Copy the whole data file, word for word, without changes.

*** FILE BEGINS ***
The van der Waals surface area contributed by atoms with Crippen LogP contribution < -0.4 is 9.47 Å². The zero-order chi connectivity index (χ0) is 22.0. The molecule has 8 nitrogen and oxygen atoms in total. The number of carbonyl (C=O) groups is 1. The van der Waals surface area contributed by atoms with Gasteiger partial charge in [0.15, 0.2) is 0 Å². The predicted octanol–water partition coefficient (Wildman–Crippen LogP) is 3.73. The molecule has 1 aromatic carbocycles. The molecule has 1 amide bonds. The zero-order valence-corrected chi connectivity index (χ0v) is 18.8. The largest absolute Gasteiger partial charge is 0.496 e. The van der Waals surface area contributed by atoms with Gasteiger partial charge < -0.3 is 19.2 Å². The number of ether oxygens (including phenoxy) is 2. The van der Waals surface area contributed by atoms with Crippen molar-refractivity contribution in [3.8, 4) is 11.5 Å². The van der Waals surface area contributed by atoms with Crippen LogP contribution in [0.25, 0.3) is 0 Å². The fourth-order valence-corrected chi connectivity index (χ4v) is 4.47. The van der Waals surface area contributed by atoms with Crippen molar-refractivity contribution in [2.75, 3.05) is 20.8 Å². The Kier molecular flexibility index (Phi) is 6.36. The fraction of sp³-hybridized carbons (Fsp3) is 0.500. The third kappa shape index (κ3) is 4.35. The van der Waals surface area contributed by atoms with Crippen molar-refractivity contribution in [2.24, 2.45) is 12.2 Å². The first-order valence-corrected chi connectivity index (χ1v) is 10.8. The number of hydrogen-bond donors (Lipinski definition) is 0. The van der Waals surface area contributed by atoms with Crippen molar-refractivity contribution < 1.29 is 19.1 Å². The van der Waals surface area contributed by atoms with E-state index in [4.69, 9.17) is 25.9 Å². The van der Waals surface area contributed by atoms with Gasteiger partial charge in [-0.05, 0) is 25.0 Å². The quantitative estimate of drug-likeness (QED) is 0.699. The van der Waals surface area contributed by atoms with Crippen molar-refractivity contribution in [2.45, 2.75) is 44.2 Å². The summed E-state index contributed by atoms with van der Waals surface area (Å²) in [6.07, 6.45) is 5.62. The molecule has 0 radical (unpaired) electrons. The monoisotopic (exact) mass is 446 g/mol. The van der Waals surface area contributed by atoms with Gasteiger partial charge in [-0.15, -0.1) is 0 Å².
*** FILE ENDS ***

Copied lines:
The van der Waals surface area contributed by atoms with Crippen LogP contribution < -0.4 is 9.47 Å². The zero-order chi connectivity index (χ0) is 22.0. The molecule has 8 nitrogen and oxygen atoms in total. The number of carbonyl (C=O) groups is 1. The van der Waals surface area contributed by atoms with Gasteiger partial charge in [0.15, 0.2) is 0 Å². The predicted octanol–water partition coefficient (Wildman–Crippen LogP) is 3.73. The molecule has 1 aromatic carbocycles. The molecule has 1 amide bonds. The zero-order valence-corrected chi connectivity index (χ0v) is 18.8. The largest absolute Gasteiger partial charge is 0.496 e. The van der Waals surface area contributed by atoms with Gasteiger partial charge < -0.3 is 19.2 Å². The number of ether oxygens (including phenoxy) is 2. The van der Waals surface area contributed by atoms with Crippen molar-refractivity contribution in [3.8, 4) is 11.5 Å². The van der Waals surface area contributed by atoms with Crippen LogP contribution in [0.25, 0.3) is 0 Å². The fourth-order valence-corrected chi connectivity index (χ4v) is 4.47. The van der Waals surface area contributed by atoms with Crippen molar-refractivity contribution in [2.75, 3.05) is 20.8 Å². The Kier molecular flexibility index (Phi) is 6.36. The fraction of sp³-hybridized carbons (Fsp3) is 0.500. The third kappa shape index (κ3) is 4.35. The van der Waals surface area contributed by atoms with Crippen molar-refractivity contribution in [2.24, 2.45) is 12.2 Å². The first-order valence-corrected chi connectivity index (χ1v) is 10.8. The number of hydrogen-bond donors (Lipinski definition) is 0. The van der Waals surface area contributed by atoms with Crippen molar-refractivity contribution < 1.29 is 19.1 Å². The van der Waals surface area contributed by atoms with E-state index in [4.69, 9.17) is 25.9 Å². The van der Waals surface area contributed by atoms with Gasteiger partial charge in [-0.05, 0) is 25.0 Å². The quantitative estimate of drug-likeness (QED) is 0.699. The van der Waals surface area contributed by atoms with Crippen molar-refractivity contribution in [2.45, 2.75) is 44.2 Å². The summed E-state index contributed by atoms with van der Waals surface area (Å²) in [6.07, 6.45) is 5.62. The molecule has 0 radical (unpaired) electrons. The monoisotopic (exact) mass is 446 g/mol. The van der Waals surface area contributed by atoms with Gasteiger partial charge in [-0.15, -0.1) is 0 Å².